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International Tax Law: Planning, Consultation, and Implementation

E. Allan Tiller, International Tax Attorney

Office in Downtown Houston, Texas

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Over 38 years of extensive and broad experience in international tax planning and consultation, first as in-house tax counsel for a large multi-national corporation and then as a partner in large multi-city law firms.

Advising:

  1. Private individuals with complex cross-border tax issues.
  2. Closely-held companies and small to medium size public companies with a need for outside international tax counsel.
  3. Large corporations, both U.S. and foreign, with distinct issues requiring in-depth technical analysis.

Support also provided to other law firms and CPA firms otherwise lacking sufficient technical depth in international tax.

Proficient in Spanish.

FOR U.S. CLIENTS:

Issues typically addressed on behalf of U.S. companies and individuals doing business or investing abroad:

For companies:

  • Structuring to avoid multiple taxation as earnings cross national borders and to take advantage of tax deferral opportunities resulting from operations in low or zero tax jurisdictions (“subpart F” planning and use of income tax treaties);

  • The “IC-DISC” export tax incentive;

  • Arranging cross-border corporate re-structurings to take advantage of tax-deferral opportunities (U.S. “tax-free reorganization” rules) and to avoid certain punitive U.S. anti-expatriation (“anti-inversion”) rules;

  • Addressing the special rules applicable to U.S.-owned foreign “captive” insurance companies, such as the elections or qualifications under Sections 953(d) and 831(b);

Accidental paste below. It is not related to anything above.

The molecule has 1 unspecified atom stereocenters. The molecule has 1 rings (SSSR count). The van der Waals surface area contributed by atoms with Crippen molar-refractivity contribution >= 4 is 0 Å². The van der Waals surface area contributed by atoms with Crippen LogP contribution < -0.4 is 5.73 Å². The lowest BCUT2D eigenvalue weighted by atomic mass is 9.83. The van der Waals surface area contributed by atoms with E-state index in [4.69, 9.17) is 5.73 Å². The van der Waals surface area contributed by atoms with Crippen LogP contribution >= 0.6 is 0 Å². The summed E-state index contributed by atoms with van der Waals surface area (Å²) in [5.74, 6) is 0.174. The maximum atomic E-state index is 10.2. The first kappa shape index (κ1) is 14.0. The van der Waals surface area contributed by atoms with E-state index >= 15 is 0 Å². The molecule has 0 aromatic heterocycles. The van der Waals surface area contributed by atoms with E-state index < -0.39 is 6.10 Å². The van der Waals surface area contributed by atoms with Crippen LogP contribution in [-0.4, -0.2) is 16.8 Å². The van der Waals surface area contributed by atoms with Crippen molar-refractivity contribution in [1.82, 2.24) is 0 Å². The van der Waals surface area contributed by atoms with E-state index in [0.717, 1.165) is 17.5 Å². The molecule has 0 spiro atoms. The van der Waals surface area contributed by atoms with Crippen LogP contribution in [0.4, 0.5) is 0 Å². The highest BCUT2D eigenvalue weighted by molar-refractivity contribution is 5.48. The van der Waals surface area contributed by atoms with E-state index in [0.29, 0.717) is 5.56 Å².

• Structuring and timing of repatriation of foreign earnings to minimize the tax burden, including, for closely-held companies, taking advantage of the special 15% tax rate for so-called “qualified dividends” from qualified foreign countries;

  • For banks, investment brokerage firms, and other financial institutions, ensuring compliance with U.S. rules to confirm tax status of clients (e.g. Form W-8BEN or Form W-9);

  • Application of the U.S. “reciprocal exemption” and the gross basis tax to income from international shipping;

  • Responding to the IRS on international tax issues.

For individuals:

  • Maximizing availability of the foreign tax credit and the “foreign earned income exclusion” of Section 911 with respect to income earned abroad.

  • Planning and compliance regarding foreign trusts;

  • Assisting with compliance, such as Forms TD F 90-22.1 (the “FBAR” for foreign accounts), 5471 (for controlled foreign corporations), 8865 (for foreign partnerships), 8621 (for passive foreign investment companies), and 3520 and 3520-A (for foreign trusts).

FOR FOREIGN (NON-U.S.) CLIENTS:

Issues typically addressed on behalf of foreign (non-U.S.) companies and individuals doing business or investing in the United States:

For companies (including pooled capital and private equity funds):